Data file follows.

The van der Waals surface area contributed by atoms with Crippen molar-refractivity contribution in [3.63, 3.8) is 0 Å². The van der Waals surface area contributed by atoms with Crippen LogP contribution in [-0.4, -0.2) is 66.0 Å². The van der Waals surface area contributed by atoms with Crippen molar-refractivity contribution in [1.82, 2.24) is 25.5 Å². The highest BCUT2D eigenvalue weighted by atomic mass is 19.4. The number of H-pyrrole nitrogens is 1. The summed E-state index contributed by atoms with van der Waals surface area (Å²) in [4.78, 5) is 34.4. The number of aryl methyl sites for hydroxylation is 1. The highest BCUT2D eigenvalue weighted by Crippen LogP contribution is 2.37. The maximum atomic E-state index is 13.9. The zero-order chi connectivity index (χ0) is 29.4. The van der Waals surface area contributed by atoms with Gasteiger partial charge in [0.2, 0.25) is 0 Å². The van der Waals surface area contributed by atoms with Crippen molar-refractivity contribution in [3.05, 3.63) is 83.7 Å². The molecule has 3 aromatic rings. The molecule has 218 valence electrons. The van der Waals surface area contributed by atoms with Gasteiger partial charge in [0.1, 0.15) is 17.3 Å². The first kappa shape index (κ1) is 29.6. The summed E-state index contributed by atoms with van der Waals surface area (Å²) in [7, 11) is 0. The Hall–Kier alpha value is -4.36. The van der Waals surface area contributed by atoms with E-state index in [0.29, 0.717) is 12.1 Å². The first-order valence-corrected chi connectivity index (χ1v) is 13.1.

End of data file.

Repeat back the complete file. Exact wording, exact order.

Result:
The van der Waals surface area contributed by atoms with Crippen molar-refractivity contribution in [3.63, 3.8) is 0 Å². The van der Waals surface area contributed by atoms with Crippen LogP contribution in [-0.4, -0.2) is 66.0 Å². The van der Waals surface area contributed by atoms with Crippen molar-refractivity contribution in [1.82, 2.24) is 25.5 Å². The highest BCUT2D eigenvalue weighted by atomic mass is 19.4. The number of H-pyrrole nitrogens is 1. The summed E-state index contributed by atoms with van der Waals surface area (Å²) in [4.78, 5) is 34.4. The number of aryl methyl sites for hydroxylation is 1. The highest BCUT2D eigenvalue weighted by Crippen LogP contribution is 2.37. The maximum atomic E-state index is 13.9. The zero-order chi connectivity index (χ0) is 29.4. The van der Waals surface area contributed by atoms with Gasteiger partial charge in [0.2, 0.25) is 0 Å². The van der Waals surface area contributed by atoms with Crippen molar-refractivity contribution in [3.05, 3.63) is 83.7 Å². The molecule has 3 aromatic rings. The molecule has 218 valence electrons. The van der Waals surface area contributed by atoms with Gasteiger partial charge in [0.1, 0.15) is 17.3 Å². The first kappa shape index (κ1) is 29.6. The summed E-state index contributed by atoms with van der Waals surface area (Å²) in [7, 11) is 0. The Hall–Kier alpha value is -4.36. The van der Waals surface area contributed by atoms with E-state index in [0.29, 0.717) is 12.1 Å². The first-order valence-corrected chi connectivity index (χ1v) is 13.1.